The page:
Mexico ruling party: Rival PRI candidate a 'liar'
MEXICO CITY – Mexico's presidential front-runner huddled with advisers Thursday to respond to a negative campaign ad by the ruling party that calls him a "liar" and strikes at the heart of a successful message that he produces results.
The ad by the National Action Party shows a polluted lake and an unfinished bridge among the list of 608 projects that Enrique Pena Nieto says he completed during his term as the Institutional Revolutionary Party governor of Mexico state.
His campaign slogan is "I know how to deliver."
"Pena Nieto is a liar," says the ad, which has caused an uproar even though it has yet to be aired.
The tone is reminiscent of National Action's 2006 ad campaign that was credited in helping sink then front-runner Andres Manuel Lopez Obrador and win the presidency for Felipe Calderon. Negative campaigning was banned in Mexico's election law in 2007 as a result.
Since the ad was first posted on the electoral commission's website earlier this week, the ruling party, known by its Spanish acronym PAN, has come out with more projects that it says Pena Nieto abandoned, including a bus line and a library that is closed.
"We want to start a public debate on whether Pena Nieto keeps his word," Roberto Gil, campaign coordinator for PAN presidential candidate Josefina Vazquez Mota, told Mexico's MVS radio.
Officials of Pena Nieto's party, known as PRI, dismissed the ad as a dirty war by a desperate candidate.
Vazquez Mota trails Pena Nieto by more than 20 points in some polls after making a series of missteps in the first week of the campaign that started March 30. She installed some of Calderon's top advisers Monday in a shake-up of her campaign leadership.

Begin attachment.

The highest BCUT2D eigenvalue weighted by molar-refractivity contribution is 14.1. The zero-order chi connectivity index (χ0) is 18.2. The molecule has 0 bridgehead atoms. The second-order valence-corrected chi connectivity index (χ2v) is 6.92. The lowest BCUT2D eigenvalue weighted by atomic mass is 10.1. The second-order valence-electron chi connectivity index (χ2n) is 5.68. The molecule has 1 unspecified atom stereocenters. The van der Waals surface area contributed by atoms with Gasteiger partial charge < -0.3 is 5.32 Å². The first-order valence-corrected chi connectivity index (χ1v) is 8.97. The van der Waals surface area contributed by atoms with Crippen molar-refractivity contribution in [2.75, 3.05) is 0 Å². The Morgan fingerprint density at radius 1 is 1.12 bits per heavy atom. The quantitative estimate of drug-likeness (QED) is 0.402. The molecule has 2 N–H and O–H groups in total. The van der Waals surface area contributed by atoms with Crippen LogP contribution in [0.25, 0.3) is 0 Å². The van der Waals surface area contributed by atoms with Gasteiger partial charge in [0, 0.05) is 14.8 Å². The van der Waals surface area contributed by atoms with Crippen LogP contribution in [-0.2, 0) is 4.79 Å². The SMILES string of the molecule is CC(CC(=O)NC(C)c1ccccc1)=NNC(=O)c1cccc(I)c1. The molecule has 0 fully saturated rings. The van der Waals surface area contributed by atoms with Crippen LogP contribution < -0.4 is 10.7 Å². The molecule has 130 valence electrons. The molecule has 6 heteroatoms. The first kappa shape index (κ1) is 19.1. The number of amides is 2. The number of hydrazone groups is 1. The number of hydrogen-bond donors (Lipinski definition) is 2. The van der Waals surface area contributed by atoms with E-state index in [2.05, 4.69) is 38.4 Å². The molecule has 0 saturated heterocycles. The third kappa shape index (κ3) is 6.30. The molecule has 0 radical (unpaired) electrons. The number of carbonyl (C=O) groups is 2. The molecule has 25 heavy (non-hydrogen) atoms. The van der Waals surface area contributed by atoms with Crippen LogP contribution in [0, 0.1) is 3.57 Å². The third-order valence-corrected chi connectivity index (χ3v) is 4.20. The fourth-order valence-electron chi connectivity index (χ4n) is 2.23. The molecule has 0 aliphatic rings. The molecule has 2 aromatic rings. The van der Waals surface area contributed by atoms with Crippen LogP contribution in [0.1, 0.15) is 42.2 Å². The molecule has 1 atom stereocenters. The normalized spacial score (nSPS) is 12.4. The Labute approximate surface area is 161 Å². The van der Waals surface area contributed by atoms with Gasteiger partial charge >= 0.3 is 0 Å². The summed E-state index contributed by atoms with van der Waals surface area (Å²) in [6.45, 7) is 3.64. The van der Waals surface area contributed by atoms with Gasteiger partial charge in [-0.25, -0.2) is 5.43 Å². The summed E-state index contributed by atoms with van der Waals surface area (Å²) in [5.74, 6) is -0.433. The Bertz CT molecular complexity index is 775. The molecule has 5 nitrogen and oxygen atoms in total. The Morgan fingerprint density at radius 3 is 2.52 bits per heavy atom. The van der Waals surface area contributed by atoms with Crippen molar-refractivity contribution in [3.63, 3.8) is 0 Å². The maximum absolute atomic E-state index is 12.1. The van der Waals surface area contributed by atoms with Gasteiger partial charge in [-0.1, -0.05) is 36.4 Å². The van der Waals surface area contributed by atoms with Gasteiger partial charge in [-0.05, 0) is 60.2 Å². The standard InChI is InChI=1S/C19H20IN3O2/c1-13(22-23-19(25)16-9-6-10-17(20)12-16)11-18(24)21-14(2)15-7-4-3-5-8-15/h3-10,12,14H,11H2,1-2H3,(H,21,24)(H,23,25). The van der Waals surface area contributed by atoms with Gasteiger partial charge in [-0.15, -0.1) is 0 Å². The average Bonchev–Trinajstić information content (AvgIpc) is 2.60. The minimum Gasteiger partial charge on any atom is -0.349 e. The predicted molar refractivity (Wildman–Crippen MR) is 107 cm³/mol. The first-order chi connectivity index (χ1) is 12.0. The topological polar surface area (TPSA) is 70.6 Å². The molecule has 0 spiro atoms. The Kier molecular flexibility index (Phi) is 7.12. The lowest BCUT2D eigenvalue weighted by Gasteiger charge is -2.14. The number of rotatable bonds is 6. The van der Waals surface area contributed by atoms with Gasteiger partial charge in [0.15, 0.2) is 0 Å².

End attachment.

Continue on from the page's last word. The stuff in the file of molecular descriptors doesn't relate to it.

Pena Nieto said Thursday he wouldn't dignify the charges with a comment.
"I won't be distracted by responding to accusations by other parties," he said in a campaign stop. "I don't care what they're saying."
But the PRI has spent all week reviewing all of the 608 projects that Pena Nieto said he completed as governor of Mexico's most populous state from 2005 to 2011.
Campaign officials canceled appointments and met more than half the day Thursday, in part to prepare for a news conference on Friday denouncing the ad.
Lopez Obrador was criticized in 2006 from not responding to Calderon's ads that compared him to Venezuelan President Hugo Chavez and called him "a danger for Mexico." His lead of more than 10 points started to evaporate after the ad aired and Calderon, whom no one had expected to win, took the election by about a half percentage point.
PRI spokesman Eduardo Sanchez said the party would file a complaint with the electoral commission over the ad.
"This is a negative campaign that is prohibited under the law because it is slanderous and libelous," Sanchez said. "What they're saying is lies."